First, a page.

Capitol Reform Proposal Launched
Stricter But Smarter Term Limits, Plus Accountability and Integrity
Aug 30, 2007
A coalition of business, civic and labor leaders is being formed to promote the Capitol Reform Proposal, a proposed constitutional amendment that would enact stricter, but smarter term limits, along with additional accountability provisions. Bob LaBrant, senior Vice President and General Counsel of the Michigan Chamber of Commerce, released the following statement:
"Voters put term limits in our constitution to get the career politicians out, and bring new ideas in. In that respect, term limits accomplished its mission. But it did some things nobody intended. Under these term limits, legislators are always hopping from one office to the next, from House to Senate, and sometimes back again. And with all the time legislators spend campaigning for their next job, they're missing important votes, and not learning how to do their current job. Too often, after they've left office, former legislators stay in Lansing as lobbyists, instead of going back home to the real world. The Capitol Reform Proposal we intend to propose to the legislature and hope is submitted to voters at the earliest possible date, makes term limits stricter -- but smarter too. Instead of the 14-year limit we currently have, the Capitol Reform Proposal includes a 12-year limit on serving in the legislature. But your elected officials could serve the 12 years in either the House or the Senate, so there would be less hopping from office to office, and more experience actually doing their job. Capitol Reform also docks the pay of legislators who miss roll call votes, and it makes it illegal for former legislators to become lobbyist agents for two years after they leave office. So the Capitol Reform Proposal gives us stricter -- but smarter -- term limits, plus more accountability and more integrity too. We look forward to making our case for the passage of this proposal to the Michigan Legislature and to the people of Michigan."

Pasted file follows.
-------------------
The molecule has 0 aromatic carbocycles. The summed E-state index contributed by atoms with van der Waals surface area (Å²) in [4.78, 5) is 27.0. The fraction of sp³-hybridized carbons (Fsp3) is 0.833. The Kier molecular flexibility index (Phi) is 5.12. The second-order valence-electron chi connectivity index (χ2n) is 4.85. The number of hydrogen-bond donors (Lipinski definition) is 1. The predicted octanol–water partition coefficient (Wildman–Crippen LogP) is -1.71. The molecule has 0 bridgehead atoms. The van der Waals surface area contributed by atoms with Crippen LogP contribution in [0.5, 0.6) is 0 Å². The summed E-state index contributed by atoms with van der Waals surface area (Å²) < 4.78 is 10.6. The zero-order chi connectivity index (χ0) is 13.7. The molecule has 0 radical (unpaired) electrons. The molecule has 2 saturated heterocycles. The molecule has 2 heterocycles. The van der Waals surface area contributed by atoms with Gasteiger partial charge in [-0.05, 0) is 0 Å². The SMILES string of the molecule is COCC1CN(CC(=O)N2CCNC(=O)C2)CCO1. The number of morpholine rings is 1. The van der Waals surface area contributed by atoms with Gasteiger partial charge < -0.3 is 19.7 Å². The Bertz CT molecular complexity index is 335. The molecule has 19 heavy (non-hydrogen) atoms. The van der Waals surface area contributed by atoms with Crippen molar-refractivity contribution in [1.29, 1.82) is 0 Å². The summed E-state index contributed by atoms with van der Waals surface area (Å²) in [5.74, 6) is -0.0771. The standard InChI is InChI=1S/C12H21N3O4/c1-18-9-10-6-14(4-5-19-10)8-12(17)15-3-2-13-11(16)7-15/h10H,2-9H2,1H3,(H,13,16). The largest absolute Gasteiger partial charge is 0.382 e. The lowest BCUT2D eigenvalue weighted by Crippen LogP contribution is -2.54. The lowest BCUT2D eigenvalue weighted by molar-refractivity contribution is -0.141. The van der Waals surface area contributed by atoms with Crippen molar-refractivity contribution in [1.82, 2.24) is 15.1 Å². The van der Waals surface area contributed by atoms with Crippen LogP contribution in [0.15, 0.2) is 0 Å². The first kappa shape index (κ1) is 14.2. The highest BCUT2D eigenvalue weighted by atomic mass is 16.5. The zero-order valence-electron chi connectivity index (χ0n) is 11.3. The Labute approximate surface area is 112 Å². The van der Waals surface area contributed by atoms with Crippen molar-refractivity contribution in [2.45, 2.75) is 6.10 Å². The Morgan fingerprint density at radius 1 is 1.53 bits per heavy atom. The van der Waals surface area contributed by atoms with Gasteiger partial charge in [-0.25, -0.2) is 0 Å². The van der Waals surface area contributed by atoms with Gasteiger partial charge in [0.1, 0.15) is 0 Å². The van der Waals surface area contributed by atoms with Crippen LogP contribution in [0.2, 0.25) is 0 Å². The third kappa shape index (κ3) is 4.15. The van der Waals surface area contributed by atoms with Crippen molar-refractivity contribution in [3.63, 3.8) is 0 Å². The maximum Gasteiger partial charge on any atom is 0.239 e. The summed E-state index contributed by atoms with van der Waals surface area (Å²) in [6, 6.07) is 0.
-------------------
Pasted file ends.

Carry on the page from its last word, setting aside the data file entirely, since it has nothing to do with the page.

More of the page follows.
Paid for with regulated funds by Capitol Reform, 600 S. Walnut Street, Lansing, MI 48933.
Contributions are not eligible for charitable deductions on federal income tax returns.
Key Facts About the Capitol Reform Proposal -- The Michigan constitution currently limits legislators to serving no more than three 2-year terms in the State House, and two 4-year terms in the Michigan Senate, for a total of 14 years of service. The Capitol Reform Proposal reduces the total limit of service to 12 years, but allows legislators to serve those 12 years entirely in the House, or entirely in the Senate, or any combination of the two. -- This 12-year limit is stricter -- but smarter -- because it allows legislators to build up experience governing, instead of just experience campaigning for their next office. -- The proposal provides for a transition period where current legislators are afforded the opportunity to serve up to 12 years in the chamber in which they currently serve, just as newly elected members would be able to do, regardless of previous service in another chamber. -- The Capitol Reform Proposal also includes provisions that would reduce the pay of legislators who are absent from roll call votes, unless those absences are excused by record roll call vote of the House or Senate. And the proposal prohibits former legislators from being hired as lobbyist agents for two years after they have left office. -- This proposal could be presented to voters as soon as the January 15, 2008 Presidential primary ballot.
SOURCE: Michigan Chamber of Commerce
CONTACT: Bob LaBrant for Michigan Chamber of Commerce, +1-517-371-7653
Web site: http://www.michamber.com/